July 2017 Newsletter

Suspicious Packages

In the wake of recent bombings that have occurred throughout the world, many people have grown increasingly concerned about potential suspicious packages.  However, an explosive device is just one of the potential dangers a package can contain.  Other dangers include chemical, radiological or biological agents.  Any of these agents have the potential of inflicting harm to human beings as well as facilities. 

But, why would someone send a harmful package to me or my organization?  We’re not a target.  There are a variety of reasons that could make you a potential target, including, revenge, extortion, terrorism or even common business disputes. 

So, how do I spot a suspicious package?  There are several things that should raise, “Red Flags” to indicate something could be wrong.  In this issue, we will focus on package deliveries in the form of a letter or parcel. The truth is, anyone has the potential to be a target. 



Red Flags

  1. Restricted endorsements, such as “Personal” or “Private”. This is even more suspicious if the person it is addressed to does not normally receive personal mail at work.
  2. No return address.
  3. Inaccurate addressee, such as the person’s name or title.
  4. The misspelling of common words.
  5. Distorted handwriting. The sender may be attempting to disguise their handwriting in an effort to not have it be recognized or traced back to them.
  6. Homemade labels or cut-&-paste lettering.
  7. Visible wires, aluminum foil or other such items protruding from the package. These items can be used to complete an electrical circuit or as a mechanism to trigger the device.
  8. Oily stains on the package.
  9. The package emits a peculiar odor. Note: Do not repeatedly sniff the package. If it does contain a harmful substance, you don’t want to continue inhaling it.
  10. Excessive postage.
  11. The return address does not match the postmarked city or state.
  12. The package appears uneven or lopsided in weight.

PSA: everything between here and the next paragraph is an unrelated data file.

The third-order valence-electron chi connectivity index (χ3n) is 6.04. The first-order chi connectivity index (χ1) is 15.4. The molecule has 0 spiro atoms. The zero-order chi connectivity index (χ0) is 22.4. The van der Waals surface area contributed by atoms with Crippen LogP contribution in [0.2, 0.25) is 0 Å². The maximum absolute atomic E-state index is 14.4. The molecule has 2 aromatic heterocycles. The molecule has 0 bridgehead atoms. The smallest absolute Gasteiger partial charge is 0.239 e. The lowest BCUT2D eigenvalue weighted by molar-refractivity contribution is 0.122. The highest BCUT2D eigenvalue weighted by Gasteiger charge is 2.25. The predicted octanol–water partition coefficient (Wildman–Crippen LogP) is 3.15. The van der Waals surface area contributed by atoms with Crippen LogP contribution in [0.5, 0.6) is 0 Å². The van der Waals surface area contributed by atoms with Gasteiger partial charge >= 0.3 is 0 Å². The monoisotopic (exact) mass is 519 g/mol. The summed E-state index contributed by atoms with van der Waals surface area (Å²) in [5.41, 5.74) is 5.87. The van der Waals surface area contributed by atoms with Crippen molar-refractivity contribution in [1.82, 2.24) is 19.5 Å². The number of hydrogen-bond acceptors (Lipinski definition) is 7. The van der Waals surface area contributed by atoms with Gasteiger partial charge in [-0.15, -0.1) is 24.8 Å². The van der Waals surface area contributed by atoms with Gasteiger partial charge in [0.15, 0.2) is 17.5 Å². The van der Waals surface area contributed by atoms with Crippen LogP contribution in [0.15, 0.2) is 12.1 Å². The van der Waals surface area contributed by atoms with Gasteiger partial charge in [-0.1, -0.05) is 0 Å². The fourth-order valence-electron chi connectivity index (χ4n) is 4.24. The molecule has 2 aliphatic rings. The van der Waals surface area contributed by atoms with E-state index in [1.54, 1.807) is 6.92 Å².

13. The package has an irregular shape, soft spots or bulges.
  14. Excessive tape or string on the package. It is obviously it was not professionally wrapped. There may also be more than one kind of tape securing the package.
  15. “Rush-Do Not Delay”, “Do Not X-Ray” or other such messages written on the package.
  16. A buzzing, ticking noise or a sloshing sound.
  17. Pressure or resistance noted when removing contents from the package. This could be a pressure-sensitive mechanism used to automatically activate the device.

What to Do:

  1. Notify the police immediately. When making notification, do not use a 2-way radio or cell phone within 100 feet of the package.
  2. The radio waves may trigger the device.
  3. Don’t shake, alter, touch, move or open the package. Avoid carrying the package or showing it to other people so they can examine it.
  4. Leave the package on a stable surface.
  5. Do not put the package in water or a confined space, such as a desk drawer, file cabinet, etc. The authorities will need to access it in order to check it.
  6. Secure the area the package is in and clear the surrounding areas.
  7. Notify others in the building and do not let anyone into the area.
  8. Wash your hands immediately with soap and water to prevent contamination to other parts of your body as well as other items you touch.
  9. If the package does contain harmful substances, remember you may have been exposed to the contents. Keep this in mind and limit your proximity to others so as not to cross-contaminate them. Better to be safe than sorry.
  10. If possible, turn off the building’s ventilation system (heating or air conditioning) to prevent any hazardous substances from being spread throughout the rest of the building.
  11. Note anyone who was in the room with you when the package was opened. They could have been exposed to the contents as well.
  12. Note anyone else who may have handled the package.
  13. Follow the instructions of law enforcement.
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